It is the fool who is wise in his own eyes and believes he only needs his own counsel. However, building success in your life and career requires one to be open to the wise advice of others.
An important strategy for success is build a team of trusted advisers around you to provide guidance and wisdom as you face important decisions in your life and career.
But how to go about building a personal advisory board? Here are five ways to develop your own group of advisers.
Your boss and colleagues at work
Start close to home. If you have a good relationship with your supervisor continue to develop it and seek to meet regularly for advice and guidance in your career. This can be particularly useful if you plan to stay in your current job and move ahead. Or you might start a regular monthly meeting with colleagues to share and advise on career challenges.
You don’t have to meet in person for someone to become a trusted adviser. You can seek out guidance from your LinkedIn connections, along with following influencers and reading great advice from experts. This can be true of your contacts on other social media, as well, including Facebook and Twitter.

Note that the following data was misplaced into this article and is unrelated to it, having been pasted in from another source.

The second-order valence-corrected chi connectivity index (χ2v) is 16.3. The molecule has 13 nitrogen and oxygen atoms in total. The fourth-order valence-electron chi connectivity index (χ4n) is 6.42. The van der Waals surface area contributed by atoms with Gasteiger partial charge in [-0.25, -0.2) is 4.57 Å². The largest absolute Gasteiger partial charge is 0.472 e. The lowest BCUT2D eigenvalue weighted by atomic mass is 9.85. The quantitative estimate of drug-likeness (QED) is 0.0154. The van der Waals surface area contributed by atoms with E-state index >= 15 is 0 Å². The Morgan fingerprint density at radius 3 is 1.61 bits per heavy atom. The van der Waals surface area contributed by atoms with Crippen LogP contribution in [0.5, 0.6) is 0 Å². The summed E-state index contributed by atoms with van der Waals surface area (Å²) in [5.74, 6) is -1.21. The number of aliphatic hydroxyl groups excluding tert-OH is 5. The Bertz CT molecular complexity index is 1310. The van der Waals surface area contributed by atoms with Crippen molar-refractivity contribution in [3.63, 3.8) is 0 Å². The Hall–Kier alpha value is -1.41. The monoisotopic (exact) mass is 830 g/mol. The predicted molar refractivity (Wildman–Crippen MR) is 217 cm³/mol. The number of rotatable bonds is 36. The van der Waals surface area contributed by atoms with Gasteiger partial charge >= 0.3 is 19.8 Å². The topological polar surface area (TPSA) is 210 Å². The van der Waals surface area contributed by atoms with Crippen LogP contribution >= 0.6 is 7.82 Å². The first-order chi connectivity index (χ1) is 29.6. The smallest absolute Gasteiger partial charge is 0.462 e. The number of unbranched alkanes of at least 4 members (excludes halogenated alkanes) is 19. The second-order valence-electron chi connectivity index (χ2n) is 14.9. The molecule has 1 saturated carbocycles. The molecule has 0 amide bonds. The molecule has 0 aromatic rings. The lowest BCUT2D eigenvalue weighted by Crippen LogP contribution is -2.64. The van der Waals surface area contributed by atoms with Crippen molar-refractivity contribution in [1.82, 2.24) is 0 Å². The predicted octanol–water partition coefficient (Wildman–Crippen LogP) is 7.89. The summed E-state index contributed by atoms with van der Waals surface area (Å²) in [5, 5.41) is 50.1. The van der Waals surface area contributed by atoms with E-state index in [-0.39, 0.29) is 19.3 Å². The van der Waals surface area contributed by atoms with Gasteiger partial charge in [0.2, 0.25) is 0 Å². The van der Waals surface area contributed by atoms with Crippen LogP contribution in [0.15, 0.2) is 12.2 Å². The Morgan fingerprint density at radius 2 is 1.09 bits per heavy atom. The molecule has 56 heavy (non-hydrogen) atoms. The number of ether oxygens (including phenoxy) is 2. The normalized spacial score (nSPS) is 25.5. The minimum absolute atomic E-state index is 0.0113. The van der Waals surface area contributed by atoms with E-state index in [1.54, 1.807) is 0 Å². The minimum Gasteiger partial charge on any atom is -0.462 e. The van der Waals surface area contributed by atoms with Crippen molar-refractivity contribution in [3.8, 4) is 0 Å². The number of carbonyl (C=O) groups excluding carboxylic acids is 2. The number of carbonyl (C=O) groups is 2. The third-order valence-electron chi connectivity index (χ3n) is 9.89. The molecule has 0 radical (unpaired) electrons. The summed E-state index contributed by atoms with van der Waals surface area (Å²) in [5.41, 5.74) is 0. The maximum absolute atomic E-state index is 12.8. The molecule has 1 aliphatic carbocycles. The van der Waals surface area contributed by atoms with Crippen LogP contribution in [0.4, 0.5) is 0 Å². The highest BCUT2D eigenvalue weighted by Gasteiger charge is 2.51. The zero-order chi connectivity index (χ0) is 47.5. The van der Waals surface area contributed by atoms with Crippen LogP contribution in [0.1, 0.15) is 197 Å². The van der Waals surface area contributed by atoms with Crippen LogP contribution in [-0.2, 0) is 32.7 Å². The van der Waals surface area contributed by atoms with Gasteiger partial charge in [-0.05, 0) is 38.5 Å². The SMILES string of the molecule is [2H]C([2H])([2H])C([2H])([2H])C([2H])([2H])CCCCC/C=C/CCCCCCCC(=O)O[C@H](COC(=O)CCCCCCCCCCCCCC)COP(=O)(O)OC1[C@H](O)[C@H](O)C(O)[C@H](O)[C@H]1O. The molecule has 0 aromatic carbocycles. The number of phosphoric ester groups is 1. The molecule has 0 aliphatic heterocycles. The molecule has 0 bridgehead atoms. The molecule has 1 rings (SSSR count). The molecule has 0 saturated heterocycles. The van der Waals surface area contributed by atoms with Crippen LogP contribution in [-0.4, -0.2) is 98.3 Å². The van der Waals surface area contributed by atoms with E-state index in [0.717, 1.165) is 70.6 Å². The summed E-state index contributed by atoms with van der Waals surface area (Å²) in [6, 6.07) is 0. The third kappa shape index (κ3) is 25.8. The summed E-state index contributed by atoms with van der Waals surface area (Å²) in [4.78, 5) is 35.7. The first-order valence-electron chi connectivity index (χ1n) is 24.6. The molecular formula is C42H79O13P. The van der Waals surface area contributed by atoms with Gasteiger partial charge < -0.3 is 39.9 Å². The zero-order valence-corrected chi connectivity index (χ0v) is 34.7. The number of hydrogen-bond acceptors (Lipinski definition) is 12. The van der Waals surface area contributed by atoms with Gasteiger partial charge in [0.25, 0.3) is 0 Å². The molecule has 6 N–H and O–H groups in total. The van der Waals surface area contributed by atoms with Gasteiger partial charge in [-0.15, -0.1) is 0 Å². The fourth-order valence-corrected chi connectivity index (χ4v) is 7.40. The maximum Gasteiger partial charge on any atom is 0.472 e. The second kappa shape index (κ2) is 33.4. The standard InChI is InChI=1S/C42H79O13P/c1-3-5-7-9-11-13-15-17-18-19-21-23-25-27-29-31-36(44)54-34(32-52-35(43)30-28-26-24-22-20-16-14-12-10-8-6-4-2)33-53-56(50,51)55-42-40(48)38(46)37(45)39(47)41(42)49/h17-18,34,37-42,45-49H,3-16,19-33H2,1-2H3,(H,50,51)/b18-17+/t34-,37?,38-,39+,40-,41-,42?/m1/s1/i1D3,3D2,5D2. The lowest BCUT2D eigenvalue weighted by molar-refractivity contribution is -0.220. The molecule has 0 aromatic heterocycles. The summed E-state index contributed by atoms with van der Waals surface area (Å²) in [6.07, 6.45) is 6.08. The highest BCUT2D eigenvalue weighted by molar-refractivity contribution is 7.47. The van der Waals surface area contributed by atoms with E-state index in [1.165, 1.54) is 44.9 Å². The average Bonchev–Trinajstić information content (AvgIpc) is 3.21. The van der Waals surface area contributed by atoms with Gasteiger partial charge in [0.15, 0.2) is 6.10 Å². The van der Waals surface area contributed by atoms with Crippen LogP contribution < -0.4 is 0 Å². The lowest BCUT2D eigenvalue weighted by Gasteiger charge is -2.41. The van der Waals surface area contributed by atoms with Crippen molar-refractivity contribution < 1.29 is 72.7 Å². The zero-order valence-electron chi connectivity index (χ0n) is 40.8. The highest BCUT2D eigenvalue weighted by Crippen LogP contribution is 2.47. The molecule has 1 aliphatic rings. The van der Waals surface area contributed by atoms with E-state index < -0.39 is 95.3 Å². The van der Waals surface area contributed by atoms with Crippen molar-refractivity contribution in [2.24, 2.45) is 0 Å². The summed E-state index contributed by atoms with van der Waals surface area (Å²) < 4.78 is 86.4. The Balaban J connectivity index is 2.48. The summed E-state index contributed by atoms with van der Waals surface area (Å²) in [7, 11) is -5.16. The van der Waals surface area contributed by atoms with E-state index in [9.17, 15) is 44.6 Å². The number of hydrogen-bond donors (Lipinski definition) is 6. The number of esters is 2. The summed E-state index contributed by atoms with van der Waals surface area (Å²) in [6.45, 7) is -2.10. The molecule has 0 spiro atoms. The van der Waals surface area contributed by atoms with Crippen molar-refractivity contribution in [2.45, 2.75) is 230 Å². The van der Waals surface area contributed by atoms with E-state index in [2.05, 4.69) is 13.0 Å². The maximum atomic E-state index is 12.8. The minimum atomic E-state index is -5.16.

You can find often find a local networking club, special interest group, or other type of meetup online. Many of these groups will have gatherings near you and can provide great opportunities to expand your network, acquire knowledge about your field or industry, and develop relationships that can turn into a mentorship or advisory situation.
Informal groups or gatherings
On a local level you might also join a group at your church, a neighborhood book club, or a beer night with the guys. All of these types of meet-ups have the potential to bring you into contact with someone who can become a close adviser.
As mentioned before, you don’t have to meet in person with someone, or even know them on a personal level, to gain important advice and wisdom from them. Your own group of personal advisers can include podcasters, authors, filmmakers, and even musicians. You can look to trusted magazines, web sites, or newspapers to provide inspiration and advice for you in your life and career.
Mix it up. Some of your advisers should definitely be people you know and can meet with on a regular basis, or at least, get on the phone with. But you don’t have to limit yourself. Think creatively about how to expand and develop your own personal advisory board.
If you already have a board of advisers or are building one, who is on it? Let us know how you built your personal advisory board.